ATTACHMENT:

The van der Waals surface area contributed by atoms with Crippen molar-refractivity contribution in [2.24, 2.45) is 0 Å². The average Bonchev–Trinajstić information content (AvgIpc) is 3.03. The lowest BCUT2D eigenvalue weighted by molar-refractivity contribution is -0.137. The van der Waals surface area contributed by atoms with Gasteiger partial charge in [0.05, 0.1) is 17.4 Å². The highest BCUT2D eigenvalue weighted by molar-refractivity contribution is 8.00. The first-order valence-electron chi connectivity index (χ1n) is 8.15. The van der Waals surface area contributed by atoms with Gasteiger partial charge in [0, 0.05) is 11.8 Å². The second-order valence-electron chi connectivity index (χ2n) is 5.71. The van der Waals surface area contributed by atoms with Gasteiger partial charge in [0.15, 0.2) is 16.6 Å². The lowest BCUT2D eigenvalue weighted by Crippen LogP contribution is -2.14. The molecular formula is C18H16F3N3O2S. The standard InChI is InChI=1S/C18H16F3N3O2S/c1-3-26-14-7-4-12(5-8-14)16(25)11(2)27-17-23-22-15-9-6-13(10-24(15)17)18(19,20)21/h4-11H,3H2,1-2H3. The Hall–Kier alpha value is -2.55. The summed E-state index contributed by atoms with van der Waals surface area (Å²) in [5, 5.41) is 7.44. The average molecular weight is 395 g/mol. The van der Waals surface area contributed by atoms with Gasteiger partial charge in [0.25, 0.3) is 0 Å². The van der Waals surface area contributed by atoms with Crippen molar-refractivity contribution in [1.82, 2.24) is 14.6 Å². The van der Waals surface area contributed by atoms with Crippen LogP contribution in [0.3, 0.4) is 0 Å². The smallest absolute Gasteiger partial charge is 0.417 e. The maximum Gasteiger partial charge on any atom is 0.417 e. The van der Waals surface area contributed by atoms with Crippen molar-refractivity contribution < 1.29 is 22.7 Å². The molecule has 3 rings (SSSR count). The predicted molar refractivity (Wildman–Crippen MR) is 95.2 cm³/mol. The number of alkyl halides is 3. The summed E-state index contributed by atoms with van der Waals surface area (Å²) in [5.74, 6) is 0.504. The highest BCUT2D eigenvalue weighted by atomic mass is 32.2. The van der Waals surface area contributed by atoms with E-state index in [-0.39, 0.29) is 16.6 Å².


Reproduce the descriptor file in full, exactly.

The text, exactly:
The van der Waals surface area contributed by atoms with Crippen molar-refractivity contribution in [2.24, 2.45) is 0 Å². The average Bonchev–Trinajstić information content (AvgIpc) is 3.03. The lowest BCUT2D eigenvalue weighted by molar-refractivity contribution is -0.137. The van der Waals surface area contributed by atoms with Gasteiger partial charge in [0.05, 0.1) is 17.4 Å². The highest BCUT2D eigenvalue weighted by molar-refractivity contribution is 8.00. The first-order valence-electron chi connectivity index (χ1n) is 8.15. The van der Waals surface area contributed by atoms with Gasteiger partial charge in [0, 0.05) is 11.8 Å². The second-order valence-electron chi connectivity index (χ2n) is 5.71. The van der Waals surface area contributed by atoms with Gasteiger partial charge in [0.15, 0.2) is 16.6 Å². The lowest BCUT2D eigenvalue weighted by Crippen LogP contribution is -2.14. The molecular formula is C18H16F3N3O2S. The standard InChI is InChI=1S/C18H16F3N3O2S/c1-3-26-14-7-4-12(5-8-14)16(25)11(2)27-17-23-22-15-9-6-13(10-24(15)17)18(19,20)21/h4-11H,3H2,1-2H3. The Hall–Kier alpha value is -2.55. The summed E-state index contributed by atoms with van der Waals surface area (Å²) in [5, 5.41) is 7.44. The average molecular weight is 395 g/mol. The van der Waals surface area contributed by atoms with Gasteiger partial charge in [0.25, 0.3) is 0 Å². The van der Waals surface area contributed by atoms with Crippen molar-refractivity contribution in [1.82, 2.24) is 14.6 Å². The van der Waals surface area contributed by atoms with Crippen LogP contribution in [0.3, 0.4) is 0 Å². The smallest absolute Gasteiger partial charge is 0.417 e. The maximum Gasteiger partial charge on any atom is 0.417 e. The van der Waals surface area contributed by atoms with Crippen molar-refractivity contribution < 1.29 is 22.7 Å². The molecule has 3 rings (SSSR count). The predicted molar refractivity (Wildman–Crippen MR) is 95.2 cm³/mol. The number of alkyl halides is 3. The summed E-state index contributed by atoms with van der Waals surface area (Å²) in [5.74, 6) is 0.504. The highest BCUT2D eigenvalue weighted by atomic mass is 32.2. The van der Waals surface area contributed by atoms with E-state index in [-0.39, 0.29) is 16.6 Å².